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7-on-7 camps give football teams headstart

Billy Bahl won’t make his first varsity start at quarterback until this fall.

But when the Marian Central junior takes over a Hurricanes offense run for the past two years by Chris Streveler, he won’t be completely empty-handed when it comes to handling big-game pressure.

Granted, helping lead the Hurricanes to a second-place finish at Notre Dame’s 7-on-7 camp last month doesn’t equate to real-world high school football experience. But for Bahl, who traveled with Marian Central’s 7-on-7 team last year as a sophomore, the experience of being able to see things develop without the pressure of a pass rush should pay off once the game goes to full-speed next month.

“Seven-on-7 makes it a lot easier for me to make my reads and make sure my throws are where they’re supposed to be,” Bahl said. “I think once we really get this rolling, it will make it easier when there is pressure coming and when I’ve got to make the plays I need to.

“I’ll be ready.”

Under IHSA rules, coaches can use as many of their allotted 25 contact days for 7-on-7 workouts as they see fit. Teams can begin with 7-on-7 camps as early as June 3 and continue through Aug. 4 before a mandated no-contact period begins, running through the first day of practice Aug. 14.

For schools such as Marian Central, which lost in the championship game at Notre Dame of what began as a 70-team field representing 10 states, the chance to get a glance at elite competition can pay off. Especially when it comes to providing game simulations for young players like Bahl.

Without having to deal with the pressure of rushing defensive linemen, young quarterbacks are able to work on timing with their receivers and run through read progressions.

Although adjustments will have to be made once the scenarios return to 11-on-11, seeing the field with fewer players offers a different perspective.

“It’s a confidence thing,” Hurricanes coach Ed Brucker said. “Does (succeeding in 7-on-7 drills) mean anything? No. You don’t win any championships in the summer, but it sure does build confidence. They see things and then when it happens to them in the regular season, they’re not so surprised.”

Huntley coach John Hart sees some benefits from the month he schedules his team in 7-on-7 seven camps and tournaments. The Red Raiders were the only local school to participate in last month’s Red Grange Classic at Wheaton Warrenville South, which brings together some of greater Chicago’s top high school football talent.

The Red Raiders went 3-4 and lost in the first round of the playoffs, 24-15, to Wheaton Warrenville South.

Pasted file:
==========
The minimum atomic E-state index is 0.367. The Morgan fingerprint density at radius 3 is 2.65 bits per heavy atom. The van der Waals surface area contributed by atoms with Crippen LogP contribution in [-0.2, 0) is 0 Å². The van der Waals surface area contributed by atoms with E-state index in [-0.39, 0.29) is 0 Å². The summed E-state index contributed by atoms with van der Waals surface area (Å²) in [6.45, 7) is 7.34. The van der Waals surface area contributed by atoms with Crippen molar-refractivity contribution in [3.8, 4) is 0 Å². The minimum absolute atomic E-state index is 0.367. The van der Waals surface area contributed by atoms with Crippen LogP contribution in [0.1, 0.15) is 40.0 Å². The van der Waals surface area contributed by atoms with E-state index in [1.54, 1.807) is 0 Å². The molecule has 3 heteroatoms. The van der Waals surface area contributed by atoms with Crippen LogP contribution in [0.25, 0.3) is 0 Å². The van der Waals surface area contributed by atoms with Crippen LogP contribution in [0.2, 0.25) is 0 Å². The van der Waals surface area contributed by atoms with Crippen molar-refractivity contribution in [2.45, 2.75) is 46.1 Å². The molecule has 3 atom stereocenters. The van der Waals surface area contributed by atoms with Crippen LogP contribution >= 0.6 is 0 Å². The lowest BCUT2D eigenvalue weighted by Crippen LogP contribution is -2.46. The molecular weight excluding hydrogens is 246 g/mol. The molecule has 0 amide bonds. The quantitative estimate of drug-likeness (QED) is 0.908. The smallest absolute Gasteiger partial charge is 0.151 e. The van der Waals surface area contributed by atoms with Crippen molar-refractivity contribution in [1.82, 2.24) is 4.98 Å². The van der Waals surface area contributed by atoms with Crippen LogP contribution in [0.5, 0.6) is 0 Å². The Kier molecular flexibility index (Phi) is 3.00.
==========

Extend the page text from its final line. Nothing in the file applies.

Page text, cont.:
Reigning 6A state runner-up Cary-Grove was invited but declined, coach Brad Seaburg said, because getting involved in competitive 7-on-7 environments won’t benefit the Trojans like it could other teams.

The Trojans take part in three 7-on-7 events each offseason. They limit those because the environment eliminates linemen on both sides of the ball. The offense faces a defensive scheme designed to stop the pass – rather than the run-heavy style of play the Trojans rely on – making 7-on-7 more of a detriment to Seaburg’s preparations.

“It gives our players more of a warped version of what they’re going to see,” said Seaburg, who uses C-G’s summer program as a way of introducing players to his program’s way of doing things. “So we just don’t want to get wrapped up playing competitive 7-on-7.”

The annual Grange tournament sends its champion – including this year’s winner, Montini – to the 7-on-7 national championships. But for Huntley, which will jump to Class 8A, getting an early look at some of the region’s top teams provides a bit of a crash course in what the Red Raiders could see this fall.

“The real positive part is you’re getting kids to compete,” Hart said. “We always tell our kids, ‘I couldn’t care less about the score, but how did you compete?’”

During the two-day Grange event, Hart was encouraged by how his team’s new quarterback – senior Blake Jacobs – handled different competitive situations, giving Jacobs’ teammates a glimpse of what Huntley’s offense could look like this fall.

Yet, there are drawbacks. Because there’s no pass rush, Hart says plays in 7-on-7 drills take too long to be executed. Quarterbacks aren’t forced to make decisions in real-time, leaving them to perfect their play-making later once 11 defensive players on the field.

Because of the personnel that is often on the field during 7-on-7 camps, two free safeties can complicate the way quarterbacks see the field, again taking some of the reality of the situation out of the equation.

When the Red Raiders returned to team drills Monday, Hart could see the experience gained by Jacobs, who was more poised than he was before taking part in 7-on-7 drills and who was more decisive as opposed to being hesitant like he once was.

For Jacobs quarterback Bret Mooney, who participated in three of the Golden Eagles’ four 7-on-7 camps, getting the chance to run through plays – and against other teams – provides a competitive environment that can’t always been simulated in a normal practice setting.

“The bullets aren’t flying,” Mooney said. “But it’s competition, you get some nerves out with the plays and what plays work and what don’t. You see what route combinations work against different defenses and the more [repetitions] you get, the better you’re going to be.”

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